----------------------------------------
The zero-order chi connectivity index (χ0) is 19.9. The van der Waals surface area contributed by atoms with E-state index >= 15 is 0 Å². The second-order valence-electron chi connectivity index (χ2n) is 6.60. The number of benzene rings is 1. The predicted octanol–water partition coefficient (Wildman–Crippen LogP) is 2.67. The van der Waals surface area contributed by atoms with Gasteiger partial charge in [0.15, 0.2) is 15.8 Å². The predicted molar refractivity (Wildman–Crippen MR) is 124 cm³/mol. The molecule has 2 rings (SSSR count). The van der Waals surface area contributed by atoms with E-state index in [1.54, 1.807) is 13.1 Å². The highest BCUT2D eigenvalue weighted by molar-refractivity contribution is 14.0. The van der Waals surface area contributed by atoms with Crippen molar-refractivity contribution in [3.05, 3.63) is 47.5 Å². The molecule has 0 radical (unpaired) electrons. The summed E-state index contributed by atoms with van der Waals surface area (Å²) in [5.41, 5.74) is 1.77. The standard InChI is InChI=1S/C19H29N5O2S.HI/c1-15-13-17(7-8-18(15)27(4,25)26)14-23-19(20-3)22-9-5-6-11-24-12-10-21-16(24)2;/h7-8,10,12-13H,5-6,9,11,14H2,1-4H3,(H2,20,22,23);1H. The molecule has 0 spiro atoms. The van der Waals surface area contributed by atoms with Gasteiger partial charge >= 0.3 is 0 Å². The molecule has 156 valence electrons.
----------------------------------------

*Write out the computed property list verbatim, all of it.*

The zero-order chi connectivity index (χ0) is 19.9. The van der Waals surface area contributed by atoms with E-state index >= 15 is 0 Å². The second-order valence-electron chi connectivity index (χ2n) is 6.60. The number of benzene rings is 1. The predicted octanol–water partition coefficient (Wildman–Crippen LogP) is 2.67. The van der Waals surface area contributed by atoms with Gasteiger partial charge in [0.15, 0.2) is 15.8 Å². The predicted molar refractivity (Wildman–Crippen MR) is 124 cm³/mol. The molecule has 2 rings (SSSR count). The van der Waals surface area contributed by atoms with E-state index in [1.54, 1.807) is 13.1 Å². The highest BCUT2D eigenvalue weighted by molar-refractivity contribution is 14.0. The van der Waals surface area contributed by atoms with Crippen molar-refractivity contribution in [3.05, 3.63) is 47.5 Å². The molecule has 0 radical (unpaired) electrons. The summed E-state index contributed by atoms with van der Waals surface area (Å²) in [5.41, 5.74) is 1.77. The standard InChI is InChI=1S/C19H29N5O2S.HI/c1-15-13-17(7-8-18(15)27(4,25)26)14-23-19(20-3)22-9-5-6-11-24-12-10-21-16(24)2;/h7-8,10,12-13H,5-6,9,11,14H2,1-4H3,(H2,20,22,23);1H. The molecule has 0 spiro atoms. The van der Waals surface area contributed by atoms with Gasteiger partial charge >= 0.3 is 0 Å². The molecule has 156 valence electrons.